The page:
|Historic Lighthouse in Puerto Rico Transferred to Local Government
Washington – National Park Service Director Jonathan B. Jarvis today announced the transfer of a Spanish Colonial era historic lighthouse in Puerto Rico to a local government under the National Historic Lighthouse Preservation Act (NHLPA). The Punta Tuna Light Station, located on the south coast of Puerto Rico, will be transferred to the municipal government of Maunabo.
“These lighthouses are a significant part of the maritime history of the Caribbean basin and I commend the Municipality of Maunabo for their interest and ability to preserve and maintain these historic icons for the educational and cultural benefit of future generations,” Director Jarvis said. “The National Historic Lighthouse Preservation Act allows us to not only preserve this lighthouse, but continue to provide for its enjoyment by the public as part of our nation’s maritime history.”
The NHLPA was enacted in 2000 as a means to transfer historic light stations no longer occupied by the Coast Guard to any federal, state or local agency, nonprofit, or community development organization that can best protect them and guarantee their preservation and continued public use. New owners must demonstrate that the lighthouse will be used for recreation or educational purposes. A model for inter-agency cooperation, the NHLPA program is a partnership between the Coast Guard, the General Services Administration, and the National Park Service. Since 2000, more than 65 historic light stations have been transferred at no cost to qualified entities, ensuring that the public can continue to enjoy these valued places.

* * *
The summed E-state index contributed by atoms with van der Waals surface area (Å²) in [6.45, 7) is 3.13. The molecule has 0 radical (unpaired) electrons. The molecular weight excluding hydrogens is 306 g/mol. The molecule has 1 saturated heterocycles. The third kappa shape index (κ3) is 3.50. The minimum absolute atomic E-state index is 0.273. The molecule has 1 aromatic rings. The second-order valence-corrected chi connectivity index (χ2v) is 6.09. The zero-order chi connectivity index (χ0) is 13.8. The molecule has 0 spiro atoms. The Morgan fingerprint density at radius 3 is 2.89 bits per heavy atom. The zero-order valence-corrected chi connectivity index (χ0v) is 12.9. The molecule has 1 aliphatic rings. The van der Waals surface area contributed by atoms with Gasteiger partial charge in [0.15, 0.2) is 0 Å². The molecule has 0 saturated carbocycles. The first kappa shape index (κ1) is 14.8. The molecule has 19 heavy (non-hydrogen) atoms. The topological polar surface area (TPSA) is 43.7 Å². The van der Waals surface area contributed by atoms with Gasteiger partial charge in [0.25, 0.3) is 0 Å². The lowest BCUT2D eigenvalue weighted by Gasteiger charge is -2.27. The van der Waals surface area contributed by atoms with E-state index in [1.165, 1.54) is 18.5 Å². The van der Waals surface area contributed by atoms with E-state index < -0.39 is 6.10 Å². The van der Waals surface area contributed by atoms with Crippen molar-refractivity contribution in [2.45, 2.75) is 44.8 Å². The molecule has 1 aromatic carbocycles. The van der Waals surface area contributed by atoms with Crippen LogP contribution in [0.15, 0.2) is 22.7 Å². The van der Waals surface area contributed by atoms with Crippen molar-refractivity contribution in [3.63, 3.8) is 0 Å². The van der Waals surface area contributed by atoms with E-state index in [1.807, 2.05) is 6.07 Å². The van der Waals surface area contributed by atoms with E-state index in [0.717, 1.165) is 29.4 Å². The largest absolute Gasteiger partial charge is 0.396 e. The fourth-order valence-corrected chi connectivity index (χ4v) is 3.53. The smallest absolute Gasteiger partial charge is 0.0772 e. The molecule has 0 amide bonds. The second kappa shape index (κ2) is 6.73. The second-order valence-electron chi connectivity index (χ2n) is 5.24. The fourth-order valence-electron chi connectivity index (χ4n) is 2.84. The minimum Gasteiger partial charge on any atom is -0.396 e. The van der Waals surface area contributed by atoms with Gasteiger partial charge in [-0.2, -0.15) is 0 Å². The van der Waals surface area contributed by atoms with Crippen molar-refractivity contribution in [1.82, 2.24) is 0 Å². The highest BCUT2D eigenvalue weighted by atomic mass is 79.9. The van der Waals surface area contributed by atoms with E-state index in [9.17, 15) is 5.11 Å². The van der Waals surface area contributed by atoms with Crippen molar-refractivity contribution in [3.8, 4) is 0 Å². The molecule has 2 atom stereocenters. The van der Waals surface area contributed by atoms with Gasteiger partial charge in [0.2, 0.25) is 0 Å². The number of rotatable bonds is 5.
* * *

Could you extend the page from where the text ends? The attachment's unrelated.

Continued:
The Punta Tuna Light Station (Faro de Punta de la Tuna) was constructed when Puerto Rico was under Spanish Colonial rule. Completed in 1892, the octagonal stone tower rises fifty feet above an escarpment that juts into the Caribbean Sea at the entrance to the port of Maunabo. The keeper’s quarters are located in a low, flat-roofed stone and brick building that envelops the base of the tower. The light has a 3rd Order Fresnel lens, for which the Municipality also provided a preservation plan.
Acquisition of the Punta Tuna Light Station was a priority of the Municipality of Maunabo. Said the Mayor Hon. Jorge L. Márquez Pérez: “From the day the first stone was laid, the Municipality has interpreted the lighthouse as one of its most significant cultural, social and architectural components. I consider the Punta Tuna Lighthouse part of our heritage. As a result, I feel morally and historically obliged to assume its perpetual care.”
The National Park Service reviewed the application for the Punta Tuna Light Station to ensure that the recipient organization has feasible and appropriate preservation and public use plans. Secretary of Interior Ken Salazar made the final decision on disposition of the lighthouse as called for under NHLPA.
For more information on the NHLPA, please visit: http://www.nps.gov/maritime/nhlpa/nhlpa.htm
About the National Park Service. More than 20,000 National Park Service employees care for America’s 398 national parks and work with communities across the nation to help preserve local history and create close-to-home recreational opportunities. Learn more at www.nps.gov.